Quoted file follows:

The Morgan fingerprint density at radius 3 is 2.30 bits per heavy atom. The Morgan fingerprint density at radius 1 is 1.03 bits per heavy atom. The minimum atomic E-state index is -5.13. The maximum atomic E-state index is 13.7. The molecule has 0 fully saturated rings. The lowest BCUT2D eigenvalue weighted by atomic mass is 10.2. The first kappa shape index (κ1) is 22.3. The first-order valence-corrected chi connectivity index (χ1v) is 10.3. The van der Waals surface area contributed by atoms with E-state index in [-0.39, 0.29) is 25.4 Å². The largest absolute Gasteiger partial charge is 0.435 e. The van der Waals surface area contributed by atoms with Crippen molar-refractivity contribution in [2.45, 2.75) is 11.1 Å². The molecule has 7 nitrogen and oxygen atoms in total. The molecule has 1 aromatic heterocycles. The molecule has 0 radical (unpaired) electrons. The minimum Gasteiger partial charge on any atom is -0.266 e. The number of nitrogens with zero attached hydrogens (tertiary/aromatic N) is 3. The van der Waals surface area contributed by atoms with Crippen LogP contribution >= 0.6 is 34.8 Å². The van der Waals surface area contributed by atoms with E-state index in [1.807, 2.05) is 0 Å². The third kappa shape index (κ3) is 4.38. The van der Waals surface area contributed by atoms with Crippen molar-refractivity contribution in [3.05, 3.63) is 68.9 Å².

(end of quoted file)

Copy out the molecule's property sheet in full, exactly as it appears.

The Morgan fingerprint density at radius 3 is 2.30 bits per heavy atom. The Morgan fingerprint density at radius 1 is 1.03 bits per heavy atom. The minimum atomic E-state index is -5.13. The maximum atomic E-state index is 13.7. The molecule has 0 fully saturated rings. The lowest BCUT2D eigenvalue weighted by atomic mass is 10.2. The first kappa shape index (κ1) is 22.3. The first-order valence-corrected chi connectivity index (χ1v) is 10.3. The van der Waals surface area contributed by atoms with E-state index in [-0.39, 0.29) is 25.4 Å². The largest absolute Gasteiger partial charge is 0.435 e. The van der Waals surface area contributed by atoms with Crippen molar-refractivity contribution in [2.45, 2.75) is 11.1 Å². The molecule has 7 nitrogen and oxygen atoms in total. The molecule has 1 aromatic heterocycles. The molecule has 0 radical (unpaired) electrons. The minimum Gasteiger partial charge on any atom is -0.266 e. The number of nitrogens with zero attached hydrogens (tertiary/aromatic N) is 3. The van der Waals surface area contributed by atoms with Crippen LogP contribution >= 0.6 is 34.8 Å². The van der Waals surface area contributed by atoms with E-state index in [1.807, 2.05) is 0 Å². The third kappa shape index (κ3) is 4.38. The van der Waals surface area contributed by atoms with Crippen molar-refractivity contribution in [3.05, 3.63) is 68.9 Å².